Organic Gardening in Colorado
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Rescooped by Monica Sterenchak Stevens from FoodHub Las Vegas!

Incubator Farms Are Cultivating New Farmers: Organic Gardening

Incubator Farms Are Cultivating New Farmers: Organic Gardening | Organic Gardening in Colorado |

Incubator farms provide beginning farmers with access to land, equipment, resources, and training, similar to the way business incubators support budding entrepreneurs. Dozens are now starting up across the United States, with great diversity in philosophy, organization, and services offered.

The growth of incubator farms comes at a time when America's farmers are aging, with fewer young farmers stepping up to replace those who retire. The USDA's latest farm census, in 2007, offers dramatic evidence at opposite ends of the age spectrum: Only 54,197 American farmers are under the age of 25, compared with almost 290,000 farmers 75 and older. At the same time, farmland—including the land surrounding Charlotte—faces intense development pressure from urban sprawl.



Via Rick Passo
Rick Passo's curator insight, January 14, 2014 12:14 PM

Incubator farms train novice farmers while giving them access to land and equipment. Some are nonprofits, others government-sponsored. A few are set up to assist refugees resettled in the United States, including former subsistence farmers from Africa, Asia, and Latin America.


Two pioneering organic programs stand out as models: Intervale Center Farms Program, launched in 1990 in Burlington, Vermont; and Agriculture and Land-Based Training Association, or ALBA, founded in 2001 near Salinas, California. The USDA's Beginning Farmer and Rancher Development Program has helped fund more than 65 incubator projects since 2008.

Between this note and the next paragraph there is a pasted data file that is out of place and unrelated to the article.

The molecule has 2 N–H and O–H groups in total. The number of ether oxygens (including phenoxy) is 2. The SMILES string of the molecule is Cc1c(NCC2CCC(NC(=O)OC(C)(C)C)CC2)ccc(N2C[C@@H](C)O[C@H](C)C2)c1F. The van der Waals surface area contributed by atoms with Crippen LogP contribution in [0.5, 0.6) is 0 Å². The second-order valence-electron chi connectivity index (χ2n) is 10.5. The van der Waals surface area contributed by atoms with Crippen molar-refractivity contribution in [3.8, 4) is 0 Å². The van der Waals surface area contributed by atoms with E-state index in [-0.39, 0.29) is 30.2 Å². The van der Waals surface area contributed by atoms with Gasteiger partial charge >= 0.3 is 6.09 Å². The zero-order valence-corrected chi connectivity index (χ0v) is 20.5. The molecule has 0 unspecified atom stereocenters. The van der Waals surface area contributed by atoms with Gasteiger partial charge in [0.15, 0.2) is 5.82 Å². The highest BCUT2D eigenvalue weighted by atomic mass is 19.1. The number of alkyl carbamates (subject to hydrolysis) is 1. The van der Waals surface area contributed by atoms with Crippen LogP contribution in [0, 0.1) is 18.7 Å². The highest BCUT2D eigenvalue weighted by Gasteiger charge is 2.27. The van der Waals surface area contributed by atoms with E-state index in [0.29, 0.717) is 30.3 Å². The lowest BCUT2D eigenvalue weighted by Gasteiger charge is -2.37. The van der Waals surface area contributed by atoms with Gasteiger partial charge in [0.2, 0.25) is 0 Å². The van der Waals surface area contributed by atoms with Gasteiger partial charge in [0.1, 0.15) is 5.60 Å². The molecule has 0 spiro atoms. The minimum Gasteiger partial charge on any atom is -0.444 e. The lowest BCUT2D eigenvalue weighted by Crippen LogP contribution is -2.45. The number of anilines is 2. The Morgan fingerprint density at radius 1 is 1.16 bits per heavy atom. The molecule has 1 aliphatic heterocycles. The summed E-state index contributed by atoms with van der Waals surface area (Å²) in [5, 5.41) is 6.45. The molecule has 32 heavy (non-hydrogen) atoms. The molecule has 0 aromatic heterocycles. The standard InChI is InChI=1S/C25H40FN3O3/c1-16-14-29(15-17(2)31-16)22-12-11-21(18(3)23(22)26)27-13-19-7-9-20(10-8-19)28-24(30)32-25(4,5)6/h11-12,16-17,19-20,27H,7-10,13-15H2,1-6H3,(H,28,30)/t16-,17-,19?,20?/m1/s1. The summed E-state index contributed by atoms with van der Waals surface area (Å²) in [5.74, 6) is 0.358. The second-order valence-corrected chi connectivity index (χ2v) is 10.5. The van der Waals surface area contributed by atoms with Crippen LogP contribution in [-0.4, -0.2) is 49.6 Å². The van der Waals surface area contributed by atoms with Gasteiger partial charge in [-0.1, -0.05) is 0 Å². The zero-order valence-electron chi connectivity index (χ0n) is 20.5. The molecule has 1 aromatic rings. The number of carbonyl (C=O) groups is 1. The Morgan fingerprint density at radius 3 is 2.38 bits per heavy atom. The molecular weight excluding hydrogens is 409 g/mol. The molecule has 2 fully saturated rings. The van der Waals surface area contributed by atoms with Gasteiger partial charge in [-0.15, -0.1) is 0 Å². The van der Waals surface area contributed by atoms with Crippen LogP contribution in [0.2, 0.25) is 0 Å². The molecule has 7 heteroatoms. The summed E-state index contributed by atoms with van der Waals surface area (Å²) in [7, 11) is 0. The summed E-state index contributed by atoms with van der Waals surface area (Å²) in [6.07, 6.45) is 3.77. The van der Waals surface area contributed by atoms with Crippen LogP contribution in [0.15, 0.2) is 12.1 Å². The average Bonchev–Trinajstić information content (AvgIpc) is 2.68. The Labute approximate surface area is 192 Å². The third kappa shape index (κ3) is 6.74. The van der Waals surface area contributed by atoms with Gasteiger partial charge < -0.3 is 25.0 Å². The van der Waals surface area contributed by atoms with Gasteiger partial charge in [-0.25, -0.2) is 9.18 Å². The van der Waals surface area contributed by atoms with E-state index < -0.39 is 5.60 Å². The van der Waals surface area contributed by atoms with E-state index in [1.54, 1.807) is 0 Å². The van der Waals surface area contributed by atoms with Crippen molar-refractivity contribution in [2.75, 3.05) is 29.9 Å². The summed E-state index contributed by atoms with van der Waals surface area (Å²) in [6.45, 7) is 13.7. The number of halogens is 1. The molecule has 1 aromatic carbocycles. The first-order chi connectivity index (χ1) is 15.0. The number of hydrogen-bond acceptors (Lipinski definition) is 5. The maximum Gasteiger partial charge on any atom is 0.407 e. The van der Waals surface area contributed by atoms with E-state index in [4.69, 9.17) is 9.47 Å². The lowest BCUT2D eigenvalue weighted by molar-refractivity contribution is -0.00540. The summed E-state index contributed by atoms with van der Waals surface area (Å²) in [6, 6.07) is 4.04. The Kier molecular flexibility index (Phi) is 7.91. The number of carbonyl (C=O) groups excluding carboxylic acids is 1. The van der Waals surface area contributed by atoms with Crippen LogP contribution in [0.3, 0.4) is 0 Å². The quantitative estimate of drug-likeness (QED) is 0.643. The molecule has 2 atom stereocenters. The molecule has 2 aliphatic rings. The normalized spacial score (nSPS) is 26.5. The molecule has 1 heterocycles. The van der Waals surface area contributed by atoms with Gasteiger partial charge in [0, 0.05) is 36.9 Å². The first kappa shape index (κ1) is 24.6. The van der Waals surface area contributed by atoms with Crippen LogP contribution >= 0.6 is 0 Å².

Intervale, ALBA, and many other incubators provide educational and volunteer opportunities for organic gardeners. Some gardeners are taking the step of enrolling in incubator programs; incubator farms report unanticipated interest from home gardeners.


The Agriculture and Land-Based Training Association (ALBA) provides educational and business opportunities for farm workers and aspiring farmers to grow and sell crops grown on two organic farms in Monterey County, California.


Our mission is to advance economic viability, social equity and ecological land management among limited-resource and aspiring farmers. We work to create opportunities for family farms while providing education and demonstration on conservation, habitat restoration, marketing and whole farm planning.

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August's Bounty

August's Bounty | Organic Gardening in Colorado |
Monica Sterenchak Stevens's insight:

Roma tomatoes a'plenty!


When all the tomatoes ripen at once it is time to make sauce. Fresh basil, onions, and garlic combine to create a Marinara Sauce you will love. Just one minute in boiling water and you can peel the skins right off those babies. Simmer, simmer uncovered for a couple hours. Strain the seeds and you're good to go


Is your Basil going to seed?


Pick off the flowers and keep those leaves coming. Pick the leaves and make some pesto. Yummy on crackers. 


Savor the summer flavors, my friends. It doesn't get much better than this.

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Infographic: How-To Compost | Nature | PBS

Infographic: How-To Compost | Nature | PBS | Organic Gardening in Colorado |
Composting is the combining and managing of specific waste materials so that they decompose. Learn the dos and don'ts of composting.
Monica Sterenchak Stevens's insight: